Dr. Noel Bartholomeusz began his surgical career in Avissawella and thereafter continued in Badulla. His reputation for simplicity, charm and skill became so widespread that people flocked to the hospitals where he worked and made numerous representations when he was transferred. His unassuming nature made him even more loved by the people with whom he came into contact.
He became a Fellow of the Royal College of Surgeons (England) in 1949 and was appointed Surgeon in the General Hospital, Colombo, in 1950. The fields in which he excelled were cancer surgery, surgery of the Thyroid and of the prostrate gland. He also designed his own operating technique for ventral hernia. He was prepared at any time to teach and train young surgeons. He was happy in the midst of young surgeons and they, in turn, were eager to sit at the feet of one of the most successful surgeons Sri Lanka has produced. He took delight on being a universal consultant for all surgeons and gynaecologists.
Dr. Bartholomeusz’s surgery was almost faultless. Perfection in anything that he touched or did was the standard he set for himself and demanded from his assistant and anaesthetists. He kept pace with modern advances in surgery and selected all surgical instruments that were needed for perfect surgical procedure. Without question he was one of our most eminent surgeons.
Shy, unpretentious and seldom ruffled, he came straight to the task immediately in hand and that he performed with superlative skill and care. When he walked into a room or a surgical theater one became aware of a presence which was humane, thoughtful and compassionate. He possessed a relaxed dignity and calm stoicism which radiated the warmth of his personality. He was bestowed with an ironic sense of fun and a delight in life’s absurdities, trivialities and triumphs. He was always a retiring man – a rather quiescent personality – but with friends he was always a marvelous companion. He possessed abundant charm, a wry wit and a way of savouring some amusing remark or odd event that was wholly endearing.
He was generous in the unobtrusive help he gave his comrades and the younger aspirants to surgery. His advice and guidance were sought on matters not only relating to surgical fields. His humanity, his kindness and generosity will live on in those with whom he came into contact. His fondness for music and flowers were part of his avocations. His healing hands have now been removed from ministrations from which so many benefitted, not the least those who were more disadvantaged. An inscription which would be apt in the pursuit of his profession and in his daily life would be – “to cure often, to relieve sometimes and to comfort always”.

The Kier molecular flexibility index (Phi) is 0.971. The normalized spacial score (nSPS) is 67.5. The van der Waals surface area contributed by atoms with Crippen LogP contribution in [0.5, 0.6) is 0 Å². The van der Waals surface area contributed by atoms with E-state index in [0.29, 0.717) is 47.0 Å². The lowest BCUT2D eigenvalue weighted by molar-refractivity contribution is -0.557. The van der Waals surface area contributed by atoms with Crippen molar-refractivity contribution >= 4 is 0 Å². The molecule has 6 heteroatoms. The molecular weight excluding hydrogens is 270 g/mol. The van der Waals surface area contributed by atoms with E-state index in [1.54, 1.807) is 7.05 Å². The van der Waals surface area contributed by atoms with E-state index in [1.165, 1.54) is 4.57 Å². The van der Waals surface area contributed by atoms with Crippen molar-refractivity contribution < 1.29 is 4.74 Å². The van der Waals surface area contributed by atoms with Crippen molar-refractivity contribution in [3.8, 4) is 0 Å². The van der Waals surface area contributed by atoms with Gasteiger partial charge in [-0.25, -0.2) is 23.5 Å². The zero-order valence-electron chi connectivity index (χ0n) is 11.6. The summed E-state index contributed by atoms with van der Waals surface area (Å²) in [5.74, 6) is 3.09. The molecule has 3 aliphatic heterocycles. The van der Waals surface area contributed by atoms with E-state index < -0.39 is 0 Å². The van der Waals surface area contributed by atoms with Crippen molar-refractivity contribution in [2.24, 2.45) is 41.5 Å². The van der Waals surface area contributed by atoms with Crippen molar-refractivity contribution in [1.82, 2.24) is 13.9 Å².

We mourn his death but we recall with intense gratitude the privilege and the joy of his friendship.
An appreciation: Published in the Ceylon Daily News
By “a friend”
I first met Nora on the day of my arrival in Sri Lanka – then Ceylon – in June 1952. She and Noel came to visit us; Nora, Noel and my husband had been long – standing friends before I arrived on the scene, and they welcomed me to what they must have realized was a totally new and strange life for me.
That was the beginning of a relationship which lasted for more than half century. Nora helped me to settle into a, for me, entirely foreign society and environment, and her sound common sense and unfailingly appropriate advice were invaluable. I admired her enormously, her elegance and social grace, her efficiency and high moral values; the way she managed her busy household, supported Noel in his work, handled patients, appointments and finances, and trained and supervised her staff.
With all this she found time to assist a number of charities, and she regularly visited sick and disabled friends carrying a basket filled with nourishing food and medicines, and small luxuries they could not afford, but Nora knew they craved.
When Noel fell seriously ill in the late sixties, they both travelled regularly to England. It became apparent that he needed dialysis, which at that time was in its very early experimental stages, and so Nora took a special course in a London hospital. They returned to Colombo loaded with all the paraphernalia needed, and for the next 8 years Noel underwent the 12 hourly procedure three times a week, at home, at night, while performing his magical surgery in the day time uninterruptedly.
An appreciation: Published in the Ceylon Daily News
By “a friend”
By Mrs. Anne Ranasinghe